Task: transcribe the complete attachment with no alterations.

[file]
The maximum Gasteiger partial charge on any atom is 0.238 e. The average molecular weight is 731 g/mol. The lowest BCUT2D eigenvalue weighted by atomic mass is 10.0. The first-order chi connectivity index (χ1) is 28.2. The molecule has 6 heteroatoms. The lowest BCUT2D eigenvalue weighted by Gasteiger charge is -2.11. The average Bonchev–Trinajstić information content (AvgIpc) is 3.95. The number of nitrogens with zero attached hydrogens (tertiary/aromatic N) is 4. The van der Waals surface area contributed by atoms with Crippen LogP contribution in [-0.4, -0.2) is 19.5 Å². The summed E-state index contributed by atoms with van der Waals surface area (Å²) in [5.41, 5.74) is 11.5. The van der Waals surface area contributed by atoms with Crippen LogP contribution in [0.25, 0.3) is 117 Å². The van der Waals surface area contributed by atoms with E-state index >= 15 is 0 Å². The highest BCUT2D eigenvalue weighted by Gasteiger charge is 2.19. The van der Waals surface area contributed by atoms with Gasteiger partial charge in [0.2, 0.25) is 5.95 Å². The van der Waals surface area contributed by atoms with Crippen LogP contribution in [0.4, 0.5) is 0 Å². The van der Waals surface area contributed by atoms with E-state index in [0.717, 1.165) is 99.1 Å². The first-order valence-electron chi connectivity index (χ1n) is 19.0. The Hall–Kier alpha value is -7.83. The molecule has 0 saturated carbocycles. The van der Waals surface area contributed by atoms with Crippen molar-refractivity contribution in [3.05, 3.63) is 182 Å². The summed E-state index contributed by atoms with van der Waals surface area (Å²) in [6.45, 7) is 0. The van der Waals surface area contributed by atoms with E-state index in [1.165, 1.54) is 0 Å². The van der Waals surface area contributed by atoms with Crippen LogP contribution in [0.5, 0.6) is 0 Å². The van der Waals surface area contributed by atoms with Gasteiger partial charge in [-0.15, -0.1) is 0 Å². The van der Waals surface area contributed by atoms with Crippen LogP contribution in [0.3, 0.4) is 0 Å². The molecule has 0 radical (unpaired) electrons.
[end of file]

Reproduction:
The maximum Gasteiger partial charge on any atom is 0.238 e. The average molecular weight is 731 g/mol. The lowest BCUT2D eigenvalue weighted by atomic mass is 10.0. The first-order chi connectivity index (χ1) is 28.2. The molecule has 6 heteroatoms. The lowest BCUT2D eigenvalue weighted by Gasteiger charge is -2.11. The average Bonchev–Trinajstić information content (AvgIpc) is 3.95. The number of nitrogens with zero attached hydrogens (tertiary/aromatic N) is 4. The van der Waals surface area contributed by atoms with Crippen LogP contribution in [-0.4, -0.2) is 19.5 Å². The summed E-state index contributed by atoms with van der Waals surface area (Å²) in [5.41, 5.74) is 11.5. The van der Waals surface area contributed by atoms with Crippen LogP contribution in [0.25, 0.3) is 117 Å². The van der Waals surface area contributed by atoms with E-state index >= 15 is 0 Å². The highest BCUT2D eigenvalue weighted by Gasteiger charge is 2.19. The van der Waals surface area contributed by atoms with Gasteiger partial charge in [0.2, 0.25) is 5.95 Å². The van der Waals surface area contributed by atoms with Crippen LogP contribution in [0.4, 0.5) is 0 Å². The van der Waals surface area contributed by atoms with E-state index in [0.717, 1.165) is 99.1 Å². The first-order valence-electron chi connectivity index (χ1n) is 19.0. The Hall–Kier alpha value is -7.83. The molecule has 0 saturated carbocycles. The van der Waals surface area contributed by atoms with Crippen molar-refractivity contribution in [3.05, 3.63) is 182 Å². The summed E-state index contributed by atoms with van der Waals surface area (Å²) in [6.45, 7) is 0. The van der Waals surface area contributed by atoms with E-state index in [1.165, 1.54) is 0 Å². The van der Waals surface area contributed by atoms with Crippen LogP contribution in [0.5, 0.6) is 0 Å². The van der Waals surface area contributed by atoms with Gasteiger partial charge in [-0.15, -0.1) is 0 Å². The van der Waals surface area contributed by atoms with Crippen LogP contribution in [0.3, 0.4) is 0 Å². The molecule has 0 radical (unpaired) electrons.